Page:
Here is how my bird panels look when put together as a single work. I am very honoured to have had this work selected as a finalist in the inaugural Holmes Art Prize run by the Regional Art Gallery of Caloundra. It is a specialised art prize calling for “excellence in the realistic representation of Australian birds”. They have attracted entries from the top nature and wildlife artists from all over Australia, so, without undue modesty, I am still wondering how I managed to get in. The show will be on from the 12th to 30th August at The Oakes Resort, Cnr. North Street and Landsborough Parade, Golden Beach. My partner Steve also has a work in the show – a beautiful painting of the Black Shouldered Kite, which I will post next.
When I did this panel as part of my cloud atlas, I found that it was my favorite one, but I couldn’t fit it into an arrangement with the others,because it was too dominant. I think it works very well just on its own, in company here with a romantic pair of Sandhill Cranes. It reminds me that while searching for enlightenment is all well and good, it’s so much more pleasant in the company of a like-minded companion.
Crows get bad press, and I admit they are not the most tuneful of birds, but when it comes to flying, they do it with style. I love the sound their wings make – like the rustle of taffeta and the nonchalent way they skim through the air reminds me of a rower on one of those racing skiffs, just effortlessly flicking over the water.
Nevertheless, crows do have their ominous side, and I thought a stormy sky would be appropriate for him.
Here is another of my bird series, titled “The Art of Riding the Wind”. As I mentioned in an earlier post, the expression “riding the wind” is a way of describing the experience of enlightenment in Zen Buddhist and Taoist philosophy. Riding the wind is very difficult for people, but comes naturally to birds.
The work started out as one of a series of paintings of the sky in various moods. I was interested in trying to depict the boundless power and mystery of the sky. If you’ve ever looked out of an airplane window with your mind in neutral, you’ll know what I mean. Using composite aluminium panels, I airbrushed gradated layers of colour, and afterwards used oil paint to try to suggest cloud formations. The birds were later added to these panels, trying to match something of the feeling for each species of bird with the sky in each case.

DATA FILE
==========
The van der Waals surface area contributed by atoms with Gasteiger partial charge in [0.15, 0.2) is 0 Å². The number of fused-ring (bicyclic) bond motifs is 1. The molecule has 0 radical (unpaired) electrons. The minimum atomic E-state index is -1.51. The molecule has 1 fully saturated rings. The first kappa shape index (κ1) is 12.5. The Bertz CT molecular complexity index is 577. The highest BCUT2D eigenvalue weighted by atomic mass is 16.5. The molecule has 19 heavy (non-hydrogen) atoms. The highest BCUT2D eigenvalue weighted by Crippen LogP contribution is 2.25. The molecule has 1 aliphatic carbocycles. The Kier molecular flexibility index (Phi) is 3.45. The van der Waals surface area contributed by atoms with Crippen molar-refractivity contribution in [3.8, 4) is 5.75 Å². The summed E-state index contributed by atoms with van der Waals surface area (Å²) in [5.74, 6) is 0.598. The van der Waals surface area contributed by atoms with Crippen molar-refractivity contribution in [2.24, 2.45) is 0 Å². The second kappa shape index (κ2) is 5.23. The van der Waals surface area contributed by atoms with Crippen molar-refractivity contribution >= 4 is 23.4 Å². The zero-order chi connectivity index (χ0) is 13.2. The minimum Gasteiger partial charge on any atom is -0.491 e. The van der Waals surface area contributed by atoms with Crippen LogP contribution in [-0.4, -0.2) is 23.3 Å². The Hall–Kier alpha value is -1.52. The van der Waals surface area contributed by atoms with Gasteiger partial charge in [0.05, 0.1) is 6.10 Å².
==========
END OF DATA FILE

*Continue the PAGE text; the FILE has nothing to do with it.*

Another of this series of birds in flight. These are my sky panels re-purposed. I think the sky is equally as important as the birds, since the series is about the many facets of the art of riding on the wind.
The Art of Riding on the Wind – No. 2 – Australian Magpie
Oils and acrylic on composite aluminium panel
40 x 40 cms
This is the second of my Riding on the Wind series, featuring one of the dependents of this household, the Australian Magpie. Birds all seem to have their own style when it comes to flying. The Magpie’s is determined, efficient, but not flashy.
The work is done on composite aluminium sheet. The sky has firstly been painted on using airbrushed acrylic, followed by oil paint, and then the bird has been added in oils.
‘Riding the wind’ is a Zen expression connoting the experience of samahdi, or ‘getting it’ which can come after many years of meditation, or suddenly, as when the Zen master gives his student a sharp blow to the ear. Either way, it is a difficult thing for people to achieve. Birds, on the other hand, naturally ride the wind. They are seamlessly part of the universe. This painting is one of a series based on sky panels I had made previously. I am interested in the many different expressions of the art of riding the wind shown by various species of birds.